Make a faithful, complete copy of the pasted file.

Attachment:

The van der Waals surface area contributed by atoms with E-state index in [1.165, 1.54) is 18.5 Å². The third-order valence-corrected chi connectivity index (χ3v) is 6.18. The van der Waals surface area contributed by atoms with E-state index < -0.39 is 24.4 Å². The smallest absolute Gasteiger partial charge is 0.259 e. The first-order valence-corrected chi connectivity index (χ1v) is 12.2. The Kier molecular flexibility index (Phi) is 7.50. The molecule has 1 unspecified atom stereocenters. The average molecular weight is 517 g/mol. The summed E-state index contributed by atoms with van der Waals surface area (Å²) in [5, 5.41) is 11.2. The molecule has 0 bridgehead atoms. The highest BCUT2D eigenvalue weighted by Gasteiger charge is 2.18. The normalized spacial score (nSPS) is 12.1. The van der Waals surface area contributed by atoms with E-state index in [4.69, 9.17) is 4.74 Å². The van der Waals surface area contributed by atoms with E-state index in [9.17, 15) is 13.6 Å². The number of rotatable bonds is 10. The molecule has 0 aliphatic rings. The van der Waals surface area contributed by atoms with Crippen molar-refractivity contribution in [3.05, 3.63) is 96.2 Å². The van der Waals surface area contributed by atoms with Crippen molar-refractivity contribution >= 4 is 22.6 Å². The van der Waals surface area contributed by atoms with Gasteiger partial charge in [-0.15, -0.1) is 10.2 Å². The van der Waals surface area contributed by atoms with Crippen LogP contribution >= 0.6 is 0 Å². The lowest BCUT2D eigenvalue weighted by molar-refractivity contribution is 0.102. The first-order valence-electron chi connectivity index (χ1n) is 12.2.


The van der Waals surface area contributed by atoms with E-state index in [1.165, 1.54) is 18.5 Å². The third-order valence-corrected chi connectivity index (χ3v) is 6.18. The van der Waals surface area contributed by atoms with E-state index < -0.39 is 24.4 Å². The smallest absolute Gasteiger partial charge is 0.259 e. The first-order valence-corrected chi connectivity index (χ1v) is 12.2. The Kier molecular flexibility index (Phi) is 7.50. The molecule has 1 unspecified atom stereocenters. The average molecular weight is 517 g/mol. The summed E-state index contributed by atoms with van der Waals surface area (Å²) in [5, 5.41) is 11.2. The molecule has 0 bridgehead atoms. The highest BCUT2D eigenvalue weighted by Gasteiger charge is 2.18. The normalized spacial score (nSPS) is 12.1. The van der Waals surface area contributed by atoms with E-state index in [4.69, 9.17) is 4.74 Å². The van der Waals surface area contributed by atoms with E-state index in [9.17, 15) is 13.6 Å². The number of rotatable bonds is 10. The molecule has 0 aliphatic rings. The van der Waals surface area contributed by atoms with Crippen molar-refractivity contribution in [3.05, 3.63) is 96.2 Å². The van der Waals surface area contributed by atoms with Crippen molar-refractivity contribution >= 4 is 22.6 Å². The van der Waals surface area contributed by atoms with Gasteiger partial charge in [-0.15, -0.1) is 10.2 Å². The van der Waals surface area contributed by atoms with Crippen LogP contribution >= 0.6 is 0 Å². The lowest BCUT2D eigenvalue weighted by molar-refractivity contribution is 0.102. The first-order valence-electron chi connectivity index (χ1n) is 12.2.